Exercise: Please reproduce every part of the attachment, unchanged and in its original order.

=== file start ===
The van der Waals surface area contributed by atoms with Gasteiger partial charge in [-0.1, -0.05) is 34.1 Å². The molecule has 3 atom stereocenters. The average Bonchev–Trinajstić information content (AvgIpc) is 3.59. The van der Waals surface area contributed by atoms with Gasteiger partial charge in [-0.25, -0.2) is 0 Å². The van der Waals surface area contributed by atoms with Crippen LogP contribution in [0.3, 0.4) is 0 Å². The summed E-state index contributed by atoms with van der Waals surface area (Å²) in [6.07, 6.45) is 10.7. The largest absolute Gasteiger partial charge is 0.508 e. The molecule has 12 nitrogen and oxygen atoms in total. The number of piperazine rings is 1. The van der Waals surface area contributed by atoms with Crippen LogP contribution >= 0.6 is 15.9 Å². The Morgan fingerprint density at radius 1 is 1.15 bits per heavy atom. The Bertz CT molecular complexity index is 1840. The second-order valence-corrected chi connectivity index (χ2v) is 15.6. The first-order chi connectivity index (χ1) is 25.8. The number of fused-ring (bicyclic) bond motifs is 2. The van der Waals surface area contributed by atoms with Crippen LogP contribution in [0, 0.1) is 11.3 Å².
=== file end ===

The van der Waals surface area contributed by atoms with Gasteiger partial charge in [-0.1, -0.05) is 34.1 Å². The molecule has 3 atom stereocenters. The average Bonchev–Trinajstić information content (AvgIpc) is 3.59. The van der Waals surface area contributed by atoms with Gasteiger partial charge in [-0.25, -0.2) is 0 Å². The van der Waals surface area contributed by atoms with Crippen LogP contribution in [0.3, 0.4) is 0 Å². The summed E-state index contributed by atoms with van der Waals surface area (Å²) in [6.07, 6.45) is 10.7. The largest absolute Gasteiger partial charge is 0.508 e. The molecule has 12 nitrogen and oxygen atoms in total. The number of piperazine rings is 1. The van der Waals surface area contributed by atoms with Crippen LogP contribution >= 0.6 is 15.9 Å². The Morgan fingerprint density at radius 1 is 1.15 bits per heavy atom. The Bertz CT molecular complexity index is 1840. The second-order valence-corrected chi connectivity index (χ2v) is 15.6. The first-order chi connectivity index (χ1) is 25.8. The number of fused-ring (bicyclic) bond motifs is 2. The van der Waals surface area contributed by atoms with Crippen LogP contribution in [0, 0.1) is 11.3 Å².